Monday, May 04, 2009

North Shore New York

Ahhhh, A.W. Tillinghast again. Never one to be pigeon-holed he in 1917 built three courses - North Shore on long Island, Somerset Hills, the proverbial home course of the USGA Executives and Pleasantville, NY. This according to's resources although North Shore has some evidence I have yet to review that he may have built a course called Hermitage in Virginia that same year. I have only played North Shore and Somerset Hills of those potentially from that year. I can say that of all my Tillinghast experiences, these two certainly have the most distinctive, interesting and certainly quirky sets of greens.

Tillinghast was often sent out to consult by the USGA and suggested changes at many a course. If one didn't know better the thought of Raynor visiting North Shore might cross one's mind. Tillinghast certainly did template holes maybe not before but certainly after this . It's just some of his most "red-headed" work and it's just brilliant. Tom Doak has this one wrong in Confidential Guide and in his opinion he insists that the style is Banks, poo=pooing other evidence. It is very easy to suspect that, but given that SHCC is clearly Tillinghast and it is home to Tillie's best Redan, evidence is there. The Redan here shows his hand as well, differing only from SHCC by a more receptive back left portion of the green. has the course as an Original Design by AWT and Dr. Bill Quiren has it as a Tillinghast design in Courses of the MGA. Most importantly, the club has the info which I should get back to this summer.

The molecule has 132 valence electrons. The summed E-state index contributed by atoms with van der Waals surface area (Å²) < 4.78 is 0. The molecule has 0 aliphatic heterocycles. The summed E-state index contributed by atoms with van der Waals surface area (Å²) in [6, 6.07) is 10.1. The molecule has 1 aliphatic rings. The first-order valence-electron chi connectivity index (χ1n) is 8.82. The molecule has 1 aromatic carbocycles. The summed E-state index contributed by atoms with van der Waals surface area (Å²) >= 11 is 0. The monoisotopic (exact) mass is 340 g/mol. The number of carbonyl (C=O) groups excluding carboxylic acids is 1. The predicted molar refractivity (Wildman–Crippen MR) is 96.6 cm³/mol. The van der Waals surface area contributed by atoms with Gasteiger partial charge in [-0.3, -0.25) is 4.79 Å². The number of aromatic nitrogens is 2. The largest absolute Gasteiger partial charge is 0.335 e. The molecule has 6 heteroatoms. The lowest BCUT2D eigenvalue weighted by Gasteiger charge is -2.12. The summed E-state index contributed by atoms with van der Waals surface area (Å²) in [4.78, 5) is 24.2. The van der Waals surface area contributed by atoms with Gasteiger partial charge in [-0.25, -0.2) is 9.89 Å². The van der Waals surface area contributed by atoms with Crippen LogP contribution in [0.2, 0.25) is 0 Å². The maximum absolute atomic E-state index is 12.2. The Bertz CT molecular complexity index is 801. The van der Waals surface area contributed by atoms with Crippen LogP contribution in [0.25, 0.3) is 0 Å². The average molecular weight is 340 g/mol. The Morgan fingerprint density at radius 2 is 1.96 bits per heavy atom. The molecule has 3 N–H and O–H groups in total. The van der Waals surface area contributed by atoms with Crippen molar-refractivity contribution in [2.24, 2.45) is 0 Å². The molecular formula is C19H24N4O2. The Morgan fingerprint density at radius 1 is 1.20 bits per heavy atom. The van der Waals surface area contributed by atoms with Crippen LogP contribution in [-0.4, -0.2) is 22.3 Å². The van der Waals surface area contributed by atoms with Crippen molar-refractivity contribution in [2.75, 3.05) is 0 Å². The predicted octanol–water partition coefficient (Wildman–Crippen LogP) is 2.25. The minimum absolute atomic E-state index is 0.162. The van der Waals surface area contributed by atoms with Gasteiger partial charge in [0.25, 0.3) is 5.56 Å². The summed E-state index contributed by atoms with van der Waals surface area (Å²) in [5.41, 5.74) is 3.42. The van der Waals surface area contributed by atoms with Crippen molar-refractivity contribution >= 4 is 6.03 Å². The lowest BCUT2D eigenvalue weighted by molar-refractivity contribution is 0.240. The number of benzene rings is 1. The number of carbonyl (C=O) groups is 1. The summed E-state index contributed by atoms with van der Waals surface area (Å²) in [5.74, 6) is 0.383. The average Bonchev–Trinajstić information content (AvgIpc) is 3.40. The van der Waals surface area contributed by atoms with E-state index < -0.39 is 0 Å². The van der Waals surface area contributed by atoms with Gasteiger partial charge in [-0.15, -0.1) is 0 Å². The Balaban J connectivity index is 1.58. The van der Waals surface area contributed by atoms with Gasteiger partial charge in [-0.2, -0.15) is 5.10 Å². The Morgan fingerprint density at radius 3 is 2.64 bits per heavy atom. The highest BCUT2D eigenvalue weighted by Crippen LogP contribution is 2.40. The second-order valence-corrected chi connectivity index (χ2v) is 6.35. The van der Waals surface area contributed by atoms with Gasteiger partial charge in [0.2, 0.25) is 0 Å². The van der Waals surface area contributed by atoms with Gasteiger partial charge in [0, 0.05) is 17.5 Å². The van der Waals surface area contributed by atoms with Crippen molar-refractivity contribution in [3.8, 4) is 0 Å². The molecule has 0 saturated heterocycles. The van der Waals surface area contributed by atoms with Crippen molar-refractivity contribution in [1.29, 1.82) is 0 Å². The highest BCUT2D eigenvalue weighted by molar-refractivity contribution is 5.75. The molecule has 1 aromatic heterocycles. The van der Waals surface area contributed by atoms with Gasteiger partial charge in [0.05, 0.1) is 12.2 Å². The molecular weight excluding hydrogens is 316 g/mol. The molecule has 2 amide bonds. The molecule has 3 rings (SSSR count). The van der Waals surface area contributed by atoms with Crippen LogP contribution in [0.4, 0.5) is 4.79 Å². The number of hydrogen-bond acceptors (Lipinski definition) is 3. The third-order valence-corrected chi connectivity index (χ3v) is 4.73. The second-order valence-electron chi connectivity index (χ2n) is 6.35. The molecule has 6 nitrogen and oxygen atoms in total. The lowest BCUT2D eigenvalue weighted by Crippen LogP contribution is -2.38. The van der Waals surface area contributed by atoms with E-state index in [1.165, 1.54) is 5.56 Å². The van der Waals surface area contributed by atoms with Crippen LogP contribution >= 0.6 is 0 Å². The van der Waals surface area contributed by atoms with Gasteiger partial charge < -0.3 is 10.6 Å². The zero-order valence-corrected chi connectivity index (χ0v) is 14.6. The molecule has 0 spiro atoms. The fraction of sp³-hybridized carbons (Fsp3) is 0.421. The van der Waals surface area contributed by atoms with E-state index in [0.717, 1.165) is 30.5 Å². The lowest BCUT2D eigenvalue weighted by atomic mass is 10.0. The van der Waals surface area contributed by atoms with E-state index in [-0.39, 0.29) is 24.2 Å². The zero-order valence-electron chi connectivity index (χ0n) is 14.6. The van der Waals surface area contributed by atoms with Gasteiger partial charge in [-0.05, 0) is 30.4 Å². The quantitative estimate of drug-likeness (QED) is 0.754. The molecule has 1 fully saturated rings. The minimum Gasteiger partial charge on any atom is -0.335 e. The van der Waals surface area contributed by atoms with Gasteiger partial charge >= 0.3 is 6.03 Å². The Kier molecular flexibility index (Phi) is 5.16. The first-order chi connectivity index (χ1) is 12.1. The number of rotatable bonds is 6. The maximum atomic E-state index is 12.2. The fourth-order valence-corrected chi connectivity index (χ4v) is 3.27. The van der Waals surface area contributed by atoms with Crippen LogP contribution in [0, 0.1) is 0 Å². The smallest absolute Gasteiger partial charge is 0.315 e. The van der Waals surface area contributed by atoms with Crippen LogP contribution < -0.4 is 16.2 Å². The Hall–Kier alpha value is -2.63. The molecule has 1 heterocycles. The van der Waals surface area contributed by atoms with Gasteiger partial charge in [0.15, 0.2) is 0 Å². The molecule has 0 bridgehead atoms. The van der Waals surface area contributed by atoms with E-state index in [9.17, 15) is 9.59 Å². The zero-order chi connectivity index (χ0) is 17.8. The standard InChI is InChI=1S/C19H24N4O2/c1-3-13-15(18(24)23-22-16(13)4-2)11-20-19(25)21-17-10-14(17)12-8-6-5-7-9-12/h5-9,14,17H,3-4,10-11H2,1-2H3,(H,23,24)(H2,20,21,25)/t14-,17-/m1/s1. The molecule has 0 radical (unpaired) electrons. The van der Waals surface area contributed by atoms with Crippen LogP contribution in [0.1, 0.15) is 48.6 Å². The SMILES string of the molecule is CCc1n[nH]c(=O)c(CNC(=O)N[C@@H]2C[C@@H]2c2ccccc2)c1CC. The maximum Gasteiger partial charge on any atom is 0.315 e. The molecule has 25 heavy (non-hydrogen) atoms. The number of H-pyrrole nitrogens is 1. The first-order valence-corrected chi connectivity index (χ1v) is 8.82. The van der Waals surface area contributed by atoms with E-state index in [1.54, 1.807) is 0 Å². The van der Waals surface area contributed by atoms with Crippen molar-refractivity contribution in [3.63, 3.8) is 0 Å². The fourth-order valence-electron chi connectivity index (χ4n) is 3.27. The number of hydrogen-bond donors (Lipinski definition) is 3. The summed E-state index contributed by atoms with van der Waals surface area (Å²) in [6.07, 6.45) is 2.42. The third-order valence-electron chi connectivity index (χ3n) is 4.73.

Originally as with many classically designed courses, there were virtually no trees on the property and then the club succumbed to tree plantings as did virtually every club on the eastern seaboard. Now for the last eight years architect Ron Forse has been consulted to reduce the trees and re-build all bunkers. Only number 11 needs any noticeable work at this point.

Below are some photos with more write up to come as I must return for some further study, but these photos do pretty much have at least a thousand words each for now.

Don't forget to click to enlarge.

Crest of hill on gentle opener first. Green is massive and subtle, very hard to read and even harder to capture in a photograph.

Two green, a drive and pitch hole, modestly my pitch wound up at 18 inches and I didn't have to deal with contours relatively tame for North Shore. Second of a nice beginning.

Approach to three green, a different angle into a fantastic Road Hole complex. The angle is off anti-clockwise about 80* but none the less, a magnificent green complex. One of the best Road greens I have seen. It gives no quarter to Piping Rock just down the road.

The usually seen (In America) bunkers substituting for the Road.

A tame Road Bunker .... (isn't that an oxymoron?)

Three from behind

Par 5 fourth (back-to-back - Common with Tillie)green from Five tee

Par 3 Fifth, well over 200 yards across two little hillocks - Brilliant.

Six Tee, an astounding use of a sidehill

Further on